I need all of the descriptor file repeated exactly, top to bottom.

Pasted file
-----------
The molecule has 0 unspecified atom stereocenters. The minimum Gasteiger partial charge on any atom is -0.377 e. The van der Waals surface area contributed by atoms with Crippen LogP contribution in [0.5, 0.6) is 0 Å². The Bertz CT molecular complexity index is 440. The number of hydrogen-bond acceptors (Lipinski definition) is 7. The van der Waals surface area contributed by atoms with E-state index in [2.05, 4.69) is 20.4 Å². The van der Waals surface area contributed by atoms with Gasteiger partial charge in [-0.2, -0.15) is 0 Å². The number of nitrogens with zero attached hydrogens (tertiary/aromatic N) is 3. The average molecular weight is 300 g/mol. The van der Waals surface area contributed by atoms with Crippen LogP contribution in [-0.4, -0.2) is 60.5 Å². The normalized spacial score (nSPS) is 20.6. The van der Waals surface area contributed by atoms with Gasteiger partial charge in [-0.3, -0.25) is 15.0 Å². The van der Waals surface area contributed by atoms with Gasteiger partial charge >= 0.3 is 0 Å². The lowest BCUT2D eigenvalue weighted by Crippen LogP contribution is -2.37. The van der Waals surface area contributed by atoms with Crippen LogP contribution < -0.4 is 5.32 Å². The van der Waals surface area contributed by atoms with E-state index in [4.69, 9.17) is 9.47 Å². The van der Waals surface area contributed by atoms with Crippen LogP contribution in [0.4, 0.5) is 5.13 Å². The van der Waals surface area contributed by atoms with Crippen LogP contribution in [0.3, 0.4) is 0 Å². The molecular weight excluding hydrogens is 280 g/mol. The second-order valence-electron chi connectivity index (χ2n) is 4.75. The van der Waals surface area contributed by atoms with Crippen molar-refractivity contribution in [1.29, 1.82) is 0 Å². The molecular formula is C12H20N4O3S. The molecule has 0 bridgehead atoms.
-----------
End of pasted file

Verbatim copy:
The molecule has 0 unspecified atom stereocenters. The minimum Gasteiger partial charge on any atom is -0.377 e. The van der Waals surface area contributed by atoms with Crippen LogP contribution in [0.5, 0.6) is 0 Å². The Bertz CT molecular complexity index is 440. The number of hydrogen-bond acceptors (Lipinski definition) is 7. The van der Waals surface area contributed by atoms with E-state index in [2.05, 4.69) is 20.4 Å². The van der Waals surface area contributed by atoms with Gasteiger partial charge in [-0.2, -0.15) is 0 Å². The number of nitrogens with zero attached hydrogens (tertiary/aromatic N) is 3. The average molecular weight is 300 g/mol. The van der Waals surface area contributed by atoms with Crippen LogP contribution in [-0.4, -0.2) is 60.5 Å². The normalized spacial score (nSPS) is 20.6. The van der Waals surface area contributed by atoms with Gasteiger partial charge in [-0.3, -0.25) is 15.0 Å². The van der Waals surface area contributed by atoms with Gasteiger partial charge >= 0.3 is 0 Å². The lowest BCUT2D eigenvalue weighted by Crippen LogP contribution is -2.37. The van der Waals surface area contributed by atoms with Crippen LogP contribution < -0.4 is 5.32 Å². The van der Waals surface area contributed by atoms with E-state index in [4.69, 9.17) is 9.47 Å². The van der Waals surface area contributed by atoms with Crippen LogP contribution in [0.4, 0.5) is 5.13 Å². The van der Waals surface area contributed by atoms with Crippen LogP contribution in [0.3, 0.4) is 0 Å². The molecular weight excluding hydrogens is 280 g/mol. The second-order valence-electron chi connectivity index (χ2n) is 4.75. The van der Waals surface area contributed by atoms with Crippen molar-refractivity contribution in [1.29, 1.82) is 0 Å². The molecular formula is C12H20N4O3S. The molecule has 0 bridgehead atoms.